January is Alzheimer Awareness Month

January 5, 2016


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It is possible to continue to live well with dementia, but unfortunately half of Canadians do not believe that.

January is Alzheimer Awareness Month, and the Alzheimer Society of Grey-Bruce is joining with the Alzheimer Society of Canada to challenge the perception that so many people still hold.

"We are pleased to be part of the #StillHere awareness campaign launched this month as part of the ongoing campaign to reduce the stigma associated with Alzheimer’s disease and other forms of dementia," said Deborah Barker, Executive Director of the Alzheimer Society of Grey-Bruce.

"Life doesn’t end with a diagnosis of dementia," Barker said. "People living with dementia can continue to participate in life and to contribute within their own families and in their community, even as the disease progresses. Unfortunately that’s not the view of many Canadians, according to a Nanos research survey."

According to the Nanos survey, Canadians are divided about whether someone with dementia can live well. While women were slightly more positive than men, the survey found 47 per cent of respondents, aged 18 and older, disagree compared with 47 per cent who agree.

"Words and actions are powerful and can change the story of dementia," said Mimi Lowi-Young, CEO at the Alzheimer Society of Canada. "That’s the goal of our campaign, to dispel the myths around what it means to live with dementia and encourage all of us to see the person beyond the condition."

"A diagnosis of dementia doesn’t rob someone of their individuality or their feelings," said Sandra Hong, Education Co-ordinator for the Grey-Bruce Society. "Understanding this goes a long way towards respecting and engaging people with this disease and preserving their identity."

To that end Hong has developed a presentation designed to expand the understanding of dementia, and to help caregivers, family members and friends to understand and support affected individuals.

"It is important to understand that it is still your loved one or friend, it is not the disease," she said. “The person is still there.

"A supportive environment and a recognition of the abilities that are still there are important to helping an individual with dementia maintain independence and the best possible quality of life for as long as possible," adds Hong. "Remember, the person you knew and loved is still there.”

Hong is available to make presentations to service groups, social organizations, the faith community, and as part of health and safety awareness within the workplace.

For more information, contact Sandra Hong at: or at 519-376-7230 or 1-800-265-9013.




Tel: (519) 376-7230 1-800-265-9013

Fax: (519) 376-2428



Charitable Registration Number:

11878 4982 RR0001



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Barker said there are many ways to get involved with the #StillHere campaign (supported by the KPMG Foundation) at:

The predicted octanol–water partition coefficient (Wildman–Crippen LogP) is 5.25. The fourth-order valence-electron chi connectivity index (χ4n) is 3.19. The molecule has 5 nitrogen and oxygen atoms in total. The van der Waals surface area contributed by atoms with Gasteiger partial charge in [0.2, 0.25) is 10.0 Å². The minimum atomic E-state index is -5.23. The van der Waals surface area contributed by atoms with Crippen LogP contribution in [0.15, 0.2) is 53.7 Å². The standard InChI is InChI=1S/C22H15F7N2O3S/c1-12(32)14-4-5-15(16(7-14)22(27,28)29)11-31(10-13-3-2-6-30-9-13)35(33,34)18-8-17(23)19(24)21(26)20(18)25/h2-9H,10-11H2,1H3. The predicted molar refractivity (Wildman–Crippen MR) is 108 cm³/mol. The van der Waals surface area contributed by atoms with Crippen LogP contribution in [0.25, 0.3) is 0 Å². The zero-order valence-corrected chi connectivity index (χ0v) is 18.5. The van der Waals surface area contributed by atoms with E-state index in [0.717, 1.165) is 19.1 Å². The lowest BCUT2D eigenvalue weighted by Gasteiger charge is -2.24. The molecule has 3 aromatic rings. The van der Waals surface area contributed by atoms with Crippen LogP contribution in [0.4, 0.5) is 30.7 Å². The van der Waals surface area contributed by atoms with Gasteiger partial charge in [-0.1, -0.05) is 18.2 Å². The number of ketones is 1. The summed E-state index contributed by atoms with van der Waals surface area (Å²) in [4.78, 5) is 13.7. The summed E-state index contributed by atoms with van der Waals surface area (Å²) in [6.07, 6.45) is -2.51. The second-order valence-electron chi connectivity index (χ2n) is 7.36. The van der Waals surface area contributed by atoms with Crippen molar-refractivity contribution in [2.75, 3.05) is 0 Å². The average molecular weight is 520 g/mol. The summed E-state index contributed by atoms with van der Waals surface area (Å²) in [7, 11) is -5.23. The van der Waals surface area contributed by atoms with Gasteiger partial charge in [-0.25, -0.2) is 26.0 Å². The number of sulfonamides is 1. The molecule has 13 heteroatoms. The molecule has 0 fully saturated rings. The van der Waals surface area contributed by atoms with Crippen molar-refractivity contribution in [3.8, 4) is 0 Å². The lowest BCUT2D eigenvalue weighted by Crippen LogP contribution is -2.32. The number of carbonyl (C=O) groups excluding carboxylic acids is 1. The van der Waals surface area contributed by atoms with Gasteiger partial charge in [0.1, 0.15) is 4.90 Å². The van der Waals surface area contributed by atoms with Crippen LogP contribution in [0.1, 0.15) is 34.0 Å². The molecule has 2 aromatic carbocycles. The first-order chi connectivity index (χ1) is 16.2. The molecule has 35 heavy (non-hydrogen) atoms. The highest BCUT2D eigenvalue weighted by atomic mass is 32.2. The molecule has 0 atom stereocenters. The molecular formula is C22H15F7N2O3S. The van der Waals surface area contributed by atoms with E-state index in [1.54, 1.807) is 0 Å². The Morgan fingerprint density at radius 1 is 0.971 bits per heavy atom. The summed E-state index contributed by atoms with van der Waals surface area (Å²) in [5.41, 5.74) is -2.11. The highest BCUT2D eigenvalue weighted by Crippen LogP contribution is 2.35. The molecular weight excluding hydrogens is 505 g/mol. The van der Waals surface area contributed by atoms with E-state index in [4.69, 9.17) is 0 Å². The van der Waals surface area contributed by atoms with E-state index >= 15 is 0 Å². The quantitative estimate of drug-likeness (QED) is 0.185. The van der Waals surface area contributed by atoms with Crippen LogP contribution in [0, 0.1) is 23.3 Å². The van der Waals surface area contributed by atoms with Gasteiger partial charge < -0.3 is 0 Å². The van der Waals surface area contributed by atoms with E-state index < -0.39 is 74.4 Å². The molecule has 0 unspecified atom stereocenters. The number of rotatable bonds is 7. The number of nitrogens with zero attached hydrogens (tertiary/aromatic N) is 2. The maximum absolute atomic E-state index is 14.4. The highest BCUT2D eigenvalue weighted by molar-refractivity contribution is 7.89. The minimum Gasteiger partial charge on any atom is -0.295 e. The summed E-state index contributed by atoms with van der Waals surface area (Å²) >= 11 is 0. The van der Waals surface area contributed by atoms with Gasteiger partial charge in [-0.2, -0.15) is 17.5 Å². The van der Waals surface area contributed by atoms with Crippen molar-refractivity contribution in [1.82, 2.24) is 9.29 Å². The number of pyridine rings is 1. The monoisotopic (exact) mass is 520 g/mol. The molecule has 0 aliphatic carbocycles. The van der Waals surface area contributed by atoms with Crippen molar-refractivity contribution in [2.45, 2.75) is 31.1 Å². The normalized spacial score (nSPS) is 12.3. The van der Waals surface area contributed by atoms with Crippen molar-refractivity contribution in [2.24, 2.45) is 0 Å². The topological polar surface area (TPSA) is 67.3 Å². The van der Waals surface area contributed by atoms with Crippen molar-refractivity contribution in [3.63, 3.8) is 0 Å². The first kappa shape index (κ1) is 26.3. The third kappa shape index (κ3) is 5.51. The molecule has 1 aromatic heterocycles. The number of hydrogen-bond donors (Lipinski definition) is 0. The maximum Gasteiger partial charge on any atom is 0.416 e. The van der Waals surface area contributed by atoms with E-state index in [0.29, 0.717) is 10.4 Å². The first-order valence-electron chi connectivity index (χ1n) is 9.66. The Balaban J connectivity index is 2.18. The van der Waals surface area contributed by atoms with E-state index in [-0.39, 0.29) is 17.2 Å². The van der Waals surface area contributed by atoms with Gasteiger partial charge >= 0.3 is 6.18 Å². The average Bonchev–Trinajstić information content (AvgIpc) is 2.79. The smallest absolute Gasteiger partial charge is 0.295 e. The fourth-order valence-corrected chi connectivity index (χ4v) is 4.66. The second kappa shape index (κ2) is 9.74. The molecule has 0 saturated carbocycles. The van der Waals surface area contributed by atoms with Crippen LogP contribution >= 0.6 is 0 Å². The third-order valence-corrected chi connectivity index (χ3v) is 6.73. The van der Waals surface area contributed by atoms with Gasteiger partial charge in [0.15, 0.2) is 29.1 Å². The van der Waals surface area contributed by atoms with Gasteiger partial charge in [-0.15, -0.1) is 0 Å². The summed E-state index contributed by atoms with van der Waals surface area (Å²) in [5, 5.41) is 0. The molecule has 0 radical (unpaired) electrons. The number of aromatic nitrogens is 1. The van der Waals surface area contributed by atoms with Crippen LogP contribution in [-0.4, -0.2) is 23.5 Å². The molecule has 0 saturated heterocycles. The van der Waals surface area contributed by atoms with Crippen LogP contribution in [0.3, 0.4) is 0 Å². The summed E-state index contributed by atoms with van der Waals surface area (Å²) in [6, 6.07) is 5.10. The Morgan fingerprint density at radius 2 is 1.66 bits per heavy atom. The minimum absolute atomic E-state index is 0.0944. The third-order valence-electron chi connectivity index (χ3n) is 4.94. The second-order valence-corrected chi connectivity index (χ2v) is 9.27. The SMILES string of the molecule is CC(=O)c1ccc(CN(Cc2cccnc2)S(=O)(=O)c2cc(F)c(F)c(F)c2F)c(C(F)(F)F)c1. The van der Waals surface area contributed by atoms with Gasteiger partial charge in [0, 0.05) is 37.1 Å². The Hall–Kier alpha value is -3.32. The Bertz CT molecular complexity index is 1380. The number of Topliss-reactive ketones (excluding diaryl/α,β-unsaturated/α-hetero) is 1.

•  Watch a 30-second video and share it with others ·
  • Complete an online quiz to help us build a picture of public perceptions
  • Read personal stories from people living with dementia, and share your own experience
  • Get practical advice on how you can support people with this disease or support the Alzheimer Society of Grey-Bruce
  • Become a Dementia Friend by visiting 

Nanos Survey

In July 2015, the Alzheimer Society participated in a Nanos omnibus survey to gauge Canadians’ knowledge about Alzheimer’s disease and other dementias. We polled 1,000 Canadians aged 18 years and older and added an oversample of 500 women, 40 years and older. To learn more about the survey, visit 

Facts about Alzheimer's:

* 747,000 Canadians are living with Alzheimer’s disease and other dementias today, a number expected to increase to 1.4 million in the next 15 years.

* Three out of four Canadians know someone with dementia.

* Women represent 72 per cent of Canadians living with Alzheimer’s.

* For every person with the disease, two or more family members provide care. Women account for 70 per cent of family caregivers.

* In 2011 alone, caregivers spent 444 million unpaid hours providing care. That’s the equivalent of $11 billion in lost income or 230,000 full-time jobs.

* Dementia costs the Canadian economy $33 billion per year. By 2040, that figure will skyrocket to $293 billion per year.

 * Age is the biggest risk factor for dementia. After age 65, the risk doubles every five years.

* Dementia also occurs in people in their 50s, 40s and even in their 30s.

* Dementia is progressive. Progression varies greatly from person to person and can last between eight and 10 years – or even longer.

* Dementia is fatal. Its causes are not fully known, and there is still no cure or effective treatment to prevent or reverse the disease.

* Dementia is a collective term to describe brain disorders whose symptoms include decline in memory, reasoning and communication skills; gradual loss in ability to carry out day-to-day activities, and changes in personality and behaviour.

* Dementia can be present in the brain for up to 25 years before symptoms appear.

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